Jeb: This slot does not give Ted enough time to boast his politics, which he can do on his headlining tours as people are there only to see him.  On this tour, he is keeping it in check which is great for the music fans of Nugent.  Ted literally plays his ass off the entire time and the set list he has is awesome.

Ricky: Personally, I am so sick of hearing it…I don’t care who it is.  I just say, “Shut up and play.”  When they play their songs it is great.  Derek, I think, is better than he was before.  He sings with such a blue eyed soul sound that it is great.   

Jeb: Going back to what you were saying, Nugent, Styx and REO were all different, but I had multiple albums by all three bands in my record collection.  When I go see this tour the bottom line is the songs.  There are so many hits in one evening.

Ricky: It really comes down to that.  When I was with the Babys, we would tour with Styx.  John Waite and I would listen to them and we would watch the band. Just when you thought you figured out who the lead singer was, another guy would sing the next song.  They had three lead singers, but you could, within just a second of a song starting, immediately know it was a Styx song when it came on the radio, no matter who the singer was.  They would do these songs that were in these wild time signatures and the tune would be disguised as a melodic pop song.  Then, you add these huge prog rock vocals like in “Lady” or “Fooling Yourself” and it is just over the top.  The songs were so well written and arranged. 

They used to do that Two for Tuesday on the radio.  I was driving in my car one time and I heard them play “Too Much Time on My Hands” and they followed it with “Snowblind.”  First of all, “Too Much Time on My Hands” is such a simple little song, but there is something so catchy about it.  I was a guy who loved Led Zeppelin, Jimi Hendrix and really heavy stuff.  I heard “Snowblind” and that song has the coolest vibe.  We hardly ever play it live, but we used to when I joined the band around ten years ago.  Those two songs really show the diversity of Styx’s music, yet both of those songs sound like Styx. 

Jeb: You had a great career with the Babys, Bad English, Coverdale Page and so on.  You had pretty much become a studio rat and somehow Styx coaxed you out of the easy life to join them and tour non-stop.  How did they do that?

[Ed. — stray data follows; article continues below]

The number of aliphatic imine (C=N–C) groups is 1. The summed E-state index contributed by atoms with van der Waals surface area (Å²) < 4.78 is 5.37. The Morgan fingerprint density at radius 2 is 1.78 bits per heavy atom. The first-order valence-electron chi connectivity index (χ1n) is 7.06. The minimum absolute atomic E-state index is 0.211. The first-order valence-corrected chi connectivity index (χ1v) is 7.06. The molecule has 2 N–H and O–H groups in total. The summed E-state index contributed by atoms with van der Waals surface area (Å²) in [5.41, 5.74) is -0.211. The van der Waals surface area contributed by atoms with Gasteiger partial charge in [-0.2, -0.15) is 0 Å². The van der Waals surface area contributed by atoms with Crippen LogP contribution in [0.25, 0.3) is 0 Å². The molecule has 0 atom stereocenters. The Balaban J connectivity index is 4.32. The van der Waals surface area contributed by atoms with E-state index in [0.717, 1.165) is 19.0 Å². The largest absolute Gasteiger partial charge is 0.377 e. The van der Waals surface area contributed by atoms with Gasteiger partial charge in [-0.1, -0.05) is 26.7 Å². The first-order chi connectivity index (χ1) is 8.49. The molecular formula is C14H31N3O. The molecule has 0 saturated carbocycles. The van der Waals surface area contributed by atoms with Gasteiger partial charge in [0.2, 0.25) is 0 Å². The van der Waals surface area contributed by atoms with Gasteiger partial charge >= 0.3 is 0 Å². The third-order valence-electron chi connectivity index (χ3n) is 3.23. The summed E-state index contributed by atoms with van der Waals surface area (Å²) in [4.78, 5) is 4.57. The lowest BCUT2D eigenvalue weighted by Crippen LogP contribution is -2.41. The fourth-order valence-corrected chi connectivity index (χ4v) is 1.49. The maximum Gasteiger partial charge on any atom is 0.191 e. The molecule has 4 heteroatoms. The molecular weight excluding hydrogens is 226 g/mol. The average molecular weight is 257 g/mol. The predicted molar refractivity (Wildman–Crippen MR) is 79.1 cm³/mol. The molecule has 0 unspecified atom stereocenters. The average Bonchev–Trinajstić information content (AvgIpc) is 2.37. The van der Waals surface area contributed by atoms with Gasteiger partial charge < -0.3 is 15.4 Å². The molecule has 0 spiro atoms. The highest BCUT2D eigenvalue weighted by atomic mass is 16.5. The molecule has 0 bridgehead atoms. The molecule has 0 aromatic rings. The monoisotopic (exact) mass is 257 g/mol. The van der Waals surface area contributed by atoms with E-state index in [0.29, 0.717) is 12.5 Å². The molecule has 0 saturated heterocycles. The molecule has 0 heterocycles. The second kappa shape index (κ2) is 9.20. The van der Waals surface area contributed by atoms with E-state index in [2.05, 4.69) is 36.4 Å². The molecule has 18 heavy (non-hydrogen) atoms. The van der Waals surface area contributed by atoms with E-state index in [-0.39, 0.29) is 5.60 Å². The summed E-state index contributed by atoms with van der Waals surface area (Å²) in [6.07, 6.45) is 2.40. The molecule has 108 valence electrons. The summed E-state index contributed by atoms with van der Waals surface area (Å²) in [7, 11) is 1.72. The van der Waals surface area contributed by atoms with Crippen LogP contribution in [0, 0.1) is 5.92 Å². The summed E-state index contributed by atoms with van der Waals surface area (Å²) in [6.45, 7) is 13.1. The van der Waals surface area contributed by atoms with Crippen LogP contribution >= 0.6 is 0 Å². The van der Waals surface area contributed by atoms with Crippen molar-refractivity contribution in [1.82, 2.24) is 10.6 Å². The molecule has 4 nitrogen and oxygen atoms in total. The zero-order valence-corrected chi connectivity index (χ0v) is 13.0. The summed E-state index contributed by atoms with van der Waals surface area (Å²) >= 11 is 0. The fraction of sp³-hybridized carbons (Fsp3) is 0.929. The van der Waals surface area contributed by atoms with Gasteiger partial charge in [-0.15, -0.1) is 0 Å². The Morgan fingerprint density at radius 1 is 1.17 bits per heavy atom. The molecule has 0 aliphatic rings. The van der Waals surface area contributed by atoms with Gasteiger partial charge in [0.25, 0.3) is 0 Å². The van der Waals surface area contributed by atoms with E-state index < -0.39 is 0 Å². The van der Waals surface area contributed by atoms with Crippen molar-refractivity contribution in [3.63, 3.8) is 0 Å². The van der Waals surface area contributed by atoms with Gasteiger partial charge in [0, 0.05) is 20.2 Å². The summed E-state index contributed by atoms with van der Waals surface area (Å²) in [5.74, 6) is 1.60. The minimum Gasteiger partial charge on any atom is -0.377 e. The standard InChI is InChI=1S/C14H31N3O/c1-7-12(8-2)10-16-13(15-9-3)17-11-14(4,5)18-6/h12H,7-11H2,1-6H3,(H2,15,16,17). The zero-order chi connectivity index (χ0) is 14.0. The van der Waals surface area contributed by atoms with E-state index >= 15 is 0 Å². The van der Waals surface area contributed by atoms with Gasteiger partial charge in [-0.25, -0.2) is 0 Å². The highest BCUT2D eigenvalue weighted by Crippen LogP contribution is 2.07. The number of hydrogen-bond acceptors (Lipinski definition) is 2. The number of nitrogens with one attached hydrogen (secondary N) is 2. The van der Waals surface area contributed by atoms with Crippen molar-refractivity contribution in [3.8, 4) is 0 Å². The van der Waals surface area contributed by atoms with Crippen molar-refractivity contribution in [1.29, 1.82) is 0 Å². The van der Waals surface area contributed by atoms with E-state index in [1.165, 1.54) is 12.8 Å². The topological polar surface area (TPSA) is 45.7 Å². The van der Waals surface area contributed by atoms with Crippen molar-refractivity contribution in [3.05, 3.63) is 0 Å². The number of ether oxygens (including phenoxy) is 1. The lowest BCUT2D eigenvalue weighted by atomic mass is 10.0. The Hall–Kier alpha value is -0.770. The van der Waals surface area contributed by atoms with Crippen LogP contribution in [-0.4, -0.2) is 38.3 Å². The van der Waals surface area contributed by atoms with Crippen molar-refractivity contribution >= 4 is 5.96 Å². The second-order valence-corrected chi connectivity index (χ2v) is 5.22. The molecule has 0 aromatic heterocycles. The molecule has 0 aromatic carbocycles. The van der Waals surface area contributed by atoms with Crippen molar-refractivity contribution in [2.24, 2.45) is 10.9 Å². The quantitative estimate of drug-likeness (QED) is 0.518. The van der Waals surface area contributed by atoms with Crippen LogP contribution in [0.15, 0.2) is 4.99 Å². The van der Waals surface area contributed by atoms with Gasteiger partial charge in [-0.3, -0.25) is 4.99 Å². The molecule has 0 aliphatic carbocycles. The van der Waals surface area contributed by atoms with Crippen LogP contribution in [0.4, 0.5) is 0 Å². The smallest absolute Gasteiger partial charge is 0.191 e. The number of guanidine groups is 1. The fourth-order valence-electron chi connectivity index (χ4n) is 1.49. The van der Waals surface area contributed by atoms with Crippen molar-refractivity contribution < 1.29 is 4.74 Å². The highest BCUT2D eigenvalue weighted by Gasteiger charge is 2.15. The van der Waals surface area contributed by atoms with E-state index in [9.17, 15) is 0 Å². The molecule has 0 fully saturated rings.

Ricky: I think what they did is that they reminded me that I didn’t get into the music business to sit in a darkened studio for 14 hours, producing people and looking at a computer screen.  That was not where my love of music came from.  You forget hearing the roar of the crowd and getting that immediate Pavlovian response.  A lot of people like moving on because the road is hard and they don’t like getting little sleep and then having to get up and do interviews, or to get to sound check, or whatever it might be.  For me, I missed it.  Todd Sucherman, the drummer for Styx and I  met in the LA studio world.  Our two styles just really go well together and I was always frustrated that he was in Styx and I couldn’t work with him as much as I wanted too. 

Styx has turned out to be a band where I have been able to put more of myself into the music than any other band that I have ever played with.  When I first joined, I was putting a little bit too much into a song…I did, however, learn every part that Chuck Panozzo ever played before I tore it apart and reconstructed it. 

I was afraid that I was putting too much of myself into it.  One time we were playing a song and I really put a lot of myself into this part in a song and I saw JY give me a glance.  I thought I had pushed it too far.  At the end of the show, JY comes up and says, “Ricky, you know that part of that song you did where I gave you that glance?  Keep doing it.”  That gave me the green light that I was doing it with respect to the original and that I was not rewriting the part.  That is actually a pet peeve of mine.  I hate going to see a band and you wait for your favorite part to come up and the guy sings a different melody, or the guitarist changes the solo.  We don’t like to do that.  We pay great respect and allegiance to the original recording and what people are familiar with and then we can add or embellish.  We give everybody what they came to hear first and then we can start fucking with it.  James Young will also remind you if he doesn’t agree with what you’re doing too [laughter].